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Understanding the dynamics of health policy change

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Harpur, FS 2017 , 'Understanding the dynamics of health policy change', PhD thesis, University of Tasmania.

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Abstract

This thesis examines the dynamics of health policy change and uses Discursive Institutionalism (DI), explained in Chapter 2, as a lens to examine the empirical case of primary health policy in Tasmania, Australia.
Health policy internationally has been slow to change from an emphasis on treating ill health to a broader focus on health improvement. There is a growing awareness that health is partly socially determined and poor health follows the gradient of relative disadvantage such that more equitable populations have better health overall.
The discursive nature of the debate regarding the causes of ill health highlights the need to analyse competing frames and values that shape contemporary health policy. A DI approach is applied in the study because its emphasis on the dynamics of change provides significant insights into policy debates central to this thesis.
The dissertation employs a case study approach that examines material relating to the Tasmania Health Plan (THP) in the period between September 2005 and May 2010. Tasmania has a population of 500,000 and relatively poor health outcomes compared with other Australian jurisdictions. The THP is intentional in taking a multi-agency and multi-strategy approach to improve the health of the Tasmanian population.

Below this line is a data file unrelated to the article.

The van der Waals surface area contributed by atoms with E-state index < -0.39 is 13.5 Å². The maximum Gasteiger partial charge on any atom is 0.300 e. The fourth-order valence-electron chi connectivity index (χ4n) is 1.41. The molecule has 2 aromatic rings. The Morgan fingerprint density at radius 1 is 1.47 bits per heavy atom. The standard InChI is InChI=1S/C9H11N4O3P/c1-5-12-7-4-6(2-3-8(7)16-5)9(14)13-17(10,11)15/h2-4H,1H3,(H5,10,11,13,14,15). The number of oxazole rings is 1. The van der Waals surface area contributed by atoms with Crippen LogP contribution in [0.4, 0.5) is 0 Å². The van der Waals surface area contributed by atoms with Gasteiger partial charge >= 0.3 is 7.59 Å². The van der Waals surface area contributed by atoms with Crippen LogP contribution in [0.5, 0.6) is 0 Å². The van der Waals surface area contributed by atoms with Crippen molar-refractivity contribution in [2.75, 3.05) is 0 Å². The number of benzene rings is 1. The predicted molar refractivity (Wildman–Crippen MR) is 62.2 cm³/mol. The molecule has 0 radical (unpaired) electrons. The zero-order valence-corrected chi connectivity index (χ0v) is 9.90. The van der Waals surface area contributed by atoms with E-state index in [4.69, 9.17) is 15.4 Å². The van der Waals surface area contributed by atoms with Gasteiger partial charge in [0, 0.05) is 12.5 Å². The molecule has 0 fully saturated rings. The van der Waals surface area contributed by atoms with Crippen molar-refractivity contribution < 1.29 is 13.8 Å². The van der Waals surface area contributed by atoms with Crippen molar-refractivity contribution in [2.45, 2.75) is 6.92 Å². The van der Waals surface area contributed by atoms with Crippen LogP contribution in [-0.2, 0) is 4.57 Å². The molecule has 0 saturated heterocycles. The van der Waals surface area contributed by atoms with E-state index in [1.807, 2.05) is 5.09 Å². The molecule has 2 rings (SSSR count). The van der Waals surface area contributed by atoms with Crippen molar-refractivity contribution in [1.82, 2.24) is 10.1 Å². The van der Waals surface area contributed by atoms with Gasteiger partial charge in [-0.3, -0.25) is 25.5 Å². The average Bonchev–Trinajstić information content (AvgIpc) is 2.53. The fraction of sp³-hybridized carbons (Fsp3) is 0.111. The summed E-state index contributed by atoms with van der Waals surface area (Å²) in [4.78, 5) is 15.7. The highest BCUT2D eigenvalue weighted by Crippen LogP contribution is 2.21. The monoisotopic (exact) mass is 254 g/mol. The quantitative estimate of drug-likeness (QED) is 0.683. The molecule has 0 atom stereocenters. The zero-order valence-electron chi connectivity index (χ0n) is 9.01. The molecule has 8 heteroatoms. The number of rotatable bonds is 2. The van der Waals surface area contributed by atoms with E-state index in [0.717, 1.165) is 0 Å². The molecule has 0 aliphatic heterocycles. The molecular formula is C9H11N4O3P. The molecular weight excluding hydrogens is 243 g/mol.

The thesis concludes that DI is a useful theoretical lens to observe the dynamics of health policy change in practice, particularly with the diversity and volume of actors and organisations, the structures of communication, and the multiple discourses. It shows that there is potential for expertise and honest brokerage to facilitate the best outcomes between governments, citizens and private and not for profit organisations. Acknowledging complexity and adapting locally. This could open the opportunity for a revival of a civil society discourse, and an investment in policymaking leadership and capability.

Item Type: Thesis - PhD
Authors/Creators:Harpur, FS
Keywords: ideational change, agency, community health, institutions
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Copyright 2016 the author

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